When you work as a senior official for the city of Boston, you serve at the pleasure of the person who runs it: the mayor. That’s true no matter how long your tenure or how good you are at your job.
That political reality explains the somewhat awkward exit of Kairos Shen as chief planner for the Boston Redevelopment Authority. After 22 years with the BRA, Shen was fired because he chose to be. He wanted to take advantage of a clause in pension law that can double his pension if he is terminated for anything other than moral turpitude. The clause was eliminated under the administration of former Governor Deval Patrick, but employees such as Shen are grandfathered in, said a city official familiar with the situation. Since Shen, 50, was fired, as he demanded, he leaves with the possibility of immediately doubling his pension to $71,000 a year for life.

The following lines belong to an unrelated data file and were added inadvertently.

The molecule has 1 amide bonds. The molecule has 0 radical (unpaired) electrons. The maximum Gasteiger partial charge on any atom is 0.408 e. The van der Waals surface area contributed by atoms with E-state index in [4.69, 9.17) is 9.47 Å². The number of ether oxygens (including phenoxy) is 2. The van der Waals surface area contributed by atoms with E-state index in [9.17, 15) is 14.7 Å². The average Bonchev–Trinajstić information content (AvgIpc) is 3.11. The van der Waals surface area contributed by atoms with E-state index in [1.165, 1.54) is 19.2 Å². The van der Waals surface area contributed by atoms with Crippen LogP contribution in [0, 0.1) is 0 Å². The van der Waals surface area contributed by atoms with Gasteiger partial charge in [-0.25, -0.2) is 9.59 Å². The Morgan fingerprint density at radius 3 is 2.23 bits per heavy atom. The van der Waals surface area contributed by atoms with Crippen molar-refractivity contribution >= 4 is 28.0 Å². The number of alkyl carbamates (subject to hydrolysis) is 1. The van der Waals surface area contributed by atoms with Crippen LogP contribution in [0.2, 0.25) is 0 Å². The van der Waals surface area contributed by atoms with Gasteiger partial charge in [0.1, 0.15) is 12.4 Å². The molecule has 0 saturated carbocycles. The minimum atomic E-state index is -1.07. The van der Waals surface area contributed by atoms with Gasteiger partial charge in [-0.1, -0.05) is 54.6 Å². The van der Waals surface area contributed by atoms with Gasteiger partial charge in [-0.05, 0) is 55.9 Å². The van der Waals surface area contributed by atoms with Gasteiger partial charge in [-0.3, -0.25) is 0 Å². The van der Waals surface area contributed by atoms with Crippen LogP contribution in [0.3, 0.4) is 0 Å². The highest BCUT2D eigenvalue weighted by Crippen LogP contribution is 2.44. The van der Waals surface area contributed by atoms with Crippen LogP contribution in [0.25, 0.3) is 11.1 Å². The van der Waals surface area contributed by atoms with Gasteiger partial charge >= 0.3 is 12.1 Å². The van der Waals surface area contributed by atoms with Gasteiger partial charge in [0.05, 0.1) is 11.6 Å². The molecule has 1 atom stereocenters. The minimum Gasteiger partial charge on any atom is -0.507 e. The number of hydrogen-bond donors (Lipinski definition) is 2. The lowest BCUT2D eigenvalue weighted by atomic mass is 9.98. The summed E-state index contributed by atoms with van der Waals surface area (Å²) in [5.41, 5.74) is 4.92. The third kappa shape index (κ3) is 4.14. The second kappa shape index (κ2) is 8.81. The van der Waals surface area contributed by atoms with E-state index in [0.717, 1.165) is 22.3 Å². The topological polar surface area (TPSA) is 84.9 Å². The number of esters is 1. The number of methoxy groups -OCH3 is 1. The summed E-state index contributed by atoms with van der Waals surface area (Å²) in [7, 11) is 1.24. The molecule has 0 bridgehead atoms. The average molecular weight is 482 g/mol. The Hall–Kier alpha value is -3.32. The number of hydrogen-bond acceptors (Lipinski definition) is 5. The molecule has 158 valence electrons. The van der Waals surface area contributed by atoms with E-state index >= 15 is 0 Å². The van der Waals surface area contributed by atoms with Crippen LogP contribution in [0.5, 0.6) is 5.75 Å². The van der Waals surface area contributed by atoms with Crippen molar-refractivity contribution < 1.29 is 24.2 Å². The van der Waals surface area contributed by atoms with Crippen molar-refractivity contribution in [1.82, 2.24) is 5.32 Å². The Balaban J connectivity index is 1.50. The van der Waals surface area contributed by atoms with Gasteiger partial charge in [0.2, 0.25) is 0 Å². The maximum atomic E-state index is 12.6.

Meanwhile, there’s no question Mayor Martin J. Walsh wanted Shen to leave so that the mayor could appoint his own person to carry out his own vision for Boston.
Shen left a significant mark on the city, one that correlates chiefly with the tenure of Boston’s longest serving mayor, the late Thomas M. Menino. Now, it’s Walsh’s turn to choose someone who reflects his will. Walsh recently announced what he called a “sweeping blueprint for the city’s future” — a planning effort that goes by the name “Imagine Boston 2030.” Menino undertook a similar mission back in 1997. However, as the Globe’s Andrew Ryan reports, Menino’s effort, dubbed Boston 400, produced a draft document, but no final plan.
Walsh said he is committed to developing and implementing what would be the first citywide development plan in 50 years. As a first step, BRA director Brian P. Golden said he would begin a national search to identify candidates and an ultimate successor to Shen to serve as the BRA’s next director of planning.
Shen deserves acknowledgment for his service to the city. But Walsh also deserves the chance to put his own stamp on the city he now leads.